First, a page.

16 June 2012


'Crimes of Passion: The Regulation of Interracial Sex in Washington, 1855-1950' by Jason Gillmer in 47(2) Gonzaga Law Review (2012) 393-428 explores -
the regulation of interracial sex and marriage in the state of Washington from its time as a territory through the first half of the twentieth century. Drawing on local records rather than canonical cases, the Article's main thesis is that, although the criminal bans on the practice were short-lived, Washingtonians used legal mechanisms to discourage and penalize interracial families in much the same way. The result of these efforts may not have been prison time; but, lawyers and judges regularly used the law to ensure that wealth and property remained in the hands of whites rather than racial minorities. In doing so, the legal system became an effective deterrent to interracial relationships, perpetuating existing notions of race that privileged whiteness over other racial groups.
Gillmer concludes -
Sadly, the result in these cases was the rule not the exception. In an early case with strikingly similar facts to Irene’s, Charles Kelley sought to establish that he was the legitimate heir of Michael Kelley, a white man from Kitsap County who died in 1870. Charles’s mother was Julia, a Native American woman, and Charles was tasked with proving that Michael and Julia were husband and wife. The evidence suggested that Michael and Julia were married according to the custom outlined by Chief Wilson, Irene’s witness, and lived together for five years. But the court in 1893 was no more predisposed to recognize marriages between whites and Indians than it was forty years later. Derisively dismissing the money offered during the ceremony - “Michael Kelley obtained this woman by paying two or three dollars in silver to her sisters” - the court ruled that “[a]ll of the testimony in relation to these parties agreeing to live together” should never have been considered. “Such arrangements,” it held, “could hardly amount to marriages under any law.” 
Other cases reached similar results, with immediate family members - most often wives and children - from mixed marriages passed over by the courts, ensuring that property remained in the hands of the ever-important and ubiquitously-present white stakeholders.248 Perhaps more discouraging than the results, however, was the method by which courts assured racial dominance, drawing on notions that privileged whiteness over other racial groups. For example, the court labeled Susan Enos an “adventuress” for laying claim to her white husband’s estate, a designation that surely would never have been used to describe a white woman who lived with a man for nine years and had three children by him. Or consider the dispute over John Wilbur’s estate - possibly the only case where the court actually found that a marriage ceremony between a white man and a Native American woman had taken place. Still, it conveniently found that the ceremony, done according to Indian custom, occurred in 1867 while the criminal bans against interracial marriage were in effect. This allowed the court to conclude that the marriage was never valid. A subsequent effort to fix the date in 1868, coupled with evidence that the couple lived together for nine years, did nothing to nudge the court into recognizing the marriage. “They lived together, and had children born to them, and that was all,” it concluded with an air of mockery. Like Irene York, John’s wife and two children - all classed as Indians - took nothing, while his second wife, a white woman, inherited everything.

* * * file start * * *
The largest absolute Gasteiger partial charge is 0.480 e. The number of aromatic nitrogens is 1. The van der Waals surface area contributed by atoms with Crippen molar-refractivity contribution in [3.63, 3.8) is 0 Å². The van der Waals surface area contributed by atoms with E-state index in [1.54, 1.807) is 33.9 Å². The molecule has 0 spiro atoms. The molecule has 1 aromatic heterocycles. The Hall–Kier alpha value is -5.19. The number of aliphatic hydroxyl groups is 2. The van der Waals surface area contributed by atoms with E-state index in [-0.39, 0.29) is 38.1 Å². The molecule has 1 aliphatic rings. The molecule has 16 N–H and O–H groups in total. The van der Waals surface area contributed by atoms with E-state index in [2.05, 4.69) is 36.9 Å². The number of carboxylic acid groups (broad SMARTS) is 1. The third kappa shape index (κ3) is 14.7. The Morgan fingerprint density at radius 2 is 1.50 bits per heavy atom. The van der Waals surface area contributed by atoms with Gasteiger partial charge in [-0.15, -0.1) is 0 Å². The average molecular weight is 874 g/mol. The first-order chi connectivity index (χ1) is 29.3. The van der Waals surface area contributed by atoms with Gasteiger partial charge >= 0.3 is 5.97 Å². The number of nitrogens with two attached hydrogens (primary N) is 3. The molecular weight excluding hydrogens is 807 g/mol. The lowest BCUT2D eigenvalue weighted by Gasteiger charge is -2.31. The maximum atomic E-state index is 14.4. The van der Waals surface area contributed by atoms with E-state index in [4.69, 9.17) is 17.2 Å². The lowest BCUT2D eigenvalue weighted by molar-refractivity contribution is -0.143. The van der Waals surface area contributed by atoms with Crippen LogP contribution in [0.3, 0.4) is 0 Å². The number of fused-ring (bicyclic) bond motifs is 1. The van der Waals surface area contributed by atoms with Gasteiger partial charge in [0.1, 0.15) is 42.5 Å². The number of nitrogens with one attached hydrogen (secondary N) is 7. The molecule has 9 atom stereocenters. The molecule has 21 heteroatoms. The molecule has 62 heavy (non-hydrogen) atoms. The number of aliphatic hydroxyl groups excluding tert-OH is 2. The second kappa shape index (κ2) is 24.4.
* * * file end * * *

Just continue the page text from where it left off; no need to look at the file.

Notably, the implications from these cases have snaked their way into more recent times. Indeed, following the decision in Harvey Creasman’s case, the court found itself in a troubling position. It was one thing to evict Harvey, a black man, from his home and deprive him of the many possessions purchased with his paychecks but in his wife’s name. It was quite another to turn away white persons who, after many years of living in “meretricious” relationships, unwittingly found themselves in Harvey’s position. Rather than deprive them of the property acquired during the relationship, the court spent the next four decades carving out carefully crafted exceptions to the “Creasman Presumption” to allow these white spouses and children to inherit what Harvey and Irene never did. 
In 1984, the court finally closed out this sad chapter in its history. In that year, the court overruled the Creasman decision, holding that courts should examine each “meretricious” relationship and disburse property as the court finds “just and equitable.” While this decision should appropriately be remembered as a positive step in the right direction, it is important to remember that for Irene York, Harvey Creasman, and countless others who courageously crossed the color line, the damage had already been done.